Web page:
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Aug 24, 2017

Debit Calendar Spreads in Sleepy Markets

By:Sage Anderson

If you aren't already aware of the historically low levels of volatility observed in 2017, then we'd like to officially welcome you, Rip Van Winkle, back from a good, long rest.

In the famous story by Washington Irving, Rip Van Winkle returns to his hometown and finds that the American Revolution has occurred, with George Washington now running the United States of America.

It makes one wonder what Van Winkle might have thought awakening in modern times, with Donald J. Trump in the White House.

While the answer to that question is highly subjective, most would probably agree that the sleep-loving Van Winkle would probably find the tranquil markets of 2017 to his liking.

In fact, Van Winkle may even have embraced the concept of the debit calendar spread, which is an options position often used by traders that think volatility will expand, but not immediately (Van Winkle fully embraced procrastination as well).

For traders that often use calendar spreads, or are considering doing so in the future, a recent episode of Options Jive will be of interest.

While you may have already experimented with the appropriate conditions for using a calendar spread, this particular episode focuses on why higher priced underlyings may be preferable when deploying such positions.

As a brief reminder, a calendar spread involves simultaneously buying and selling options with the same strike price, but different expirations. When executed for a debit (i..e cash comes out of the account), the position entails selling the closer month option, in favor of purchasing an out-month option.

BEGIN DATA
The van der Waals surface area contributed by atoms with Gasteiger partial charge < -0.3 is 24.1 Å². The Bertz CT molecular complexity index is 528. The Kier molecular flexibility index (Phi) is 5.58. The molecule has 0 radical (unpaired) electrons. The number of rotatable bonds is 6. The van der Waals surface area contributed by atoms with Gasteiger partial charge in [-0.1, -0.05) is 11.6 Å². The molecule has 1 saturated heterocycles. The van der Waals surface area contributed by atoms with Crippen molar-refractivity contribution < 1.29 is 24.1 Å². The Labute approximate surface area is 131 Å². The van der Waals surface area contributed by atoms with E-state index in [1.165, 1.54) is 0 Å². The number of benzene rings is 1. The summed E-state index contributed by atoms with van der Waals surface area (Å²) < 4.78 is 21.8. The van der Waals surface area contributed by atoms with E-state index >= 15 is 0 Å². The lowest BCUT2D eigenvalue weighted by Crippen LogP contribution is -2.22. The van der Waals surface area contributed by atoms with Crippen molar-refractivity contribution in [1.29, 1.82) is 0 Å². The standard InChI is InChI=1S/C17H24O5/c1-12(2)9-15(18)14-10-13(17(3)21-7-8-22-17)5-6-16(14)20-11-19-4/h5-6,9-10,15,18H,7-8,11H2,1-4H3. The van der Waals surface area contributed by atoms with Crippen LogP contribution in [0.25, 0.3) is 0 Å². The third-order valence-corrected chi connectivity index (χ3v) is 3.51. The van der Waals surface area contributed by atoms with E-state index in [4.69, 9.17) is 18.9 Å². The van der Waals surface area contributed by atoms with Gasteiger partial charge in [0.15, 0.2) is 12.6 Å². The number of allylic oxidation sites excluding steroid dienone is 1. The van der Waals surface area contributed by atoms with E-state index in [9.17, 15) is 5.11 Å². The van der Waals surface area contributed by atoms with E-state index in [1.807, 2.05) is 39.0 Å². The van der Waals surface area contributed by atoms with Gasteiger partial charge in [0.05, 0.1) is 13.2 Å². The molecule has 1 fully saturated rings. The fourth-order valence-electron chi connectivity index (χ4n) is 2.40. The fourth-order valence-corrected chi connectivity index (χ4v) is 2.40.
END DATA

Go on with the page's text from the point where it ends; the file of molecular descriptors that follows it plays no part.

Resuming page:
Debit calendar spreads are theoretically bullish volatility because after the near-term option rolls off, the position is left with only the long premium position. If volatility expands, that position wins.

What makes this particular episode so interesting is that the Options Jive team explores why higher priced underlyings may be more suitable for calendar debit spreads.

Using examples from a range of underlying symbols (SPX, RUT, SPY, IWM, XLF, GDX, SLV, EEM) the Options Jive team illustrates that while the debit (amount paid for the spread) tends to be smaller when dealing with lower value underlying symbols, the potential profit also dips.

The problem is that as absolute profits sink, the impact of trading commissions goes up. The net result, according to this research, is that the risk-reward equation for debit calendar spreads on lower priced underlyings simply isn’t as compelling.

The full analysis, including several illustrative examples, can be accessed through this link to Options Jive.

It’s entirely possible that the debit calendar spread is the perfect choice to express your view on a sleepy, Rip Van Winkle-like market. However, you may want to run the numbers prior to trade deployment to ensure the risk is worth the potential reward - especially for low-dollar underlying symbols.

If you are looking for other approaches/strategies that might be considered during periods of low volatility, we invite you to check out this episode from the Best Practices series.

As always, we hope you'll follow up with any comments or questions pertaining to this post at, or in the space below.

We look forward to hearing from you!

Sage Anderson has an extensive background trading equity derivatives and managing volatility-based portfolios. He has traded hundreds of thousands of contracts across the spectrum of industries in the single-stock universe.

Options involve risk and are not suitable for all investors. Please read Characteristics and Risks of Standardized Options before deciding to invest in options.

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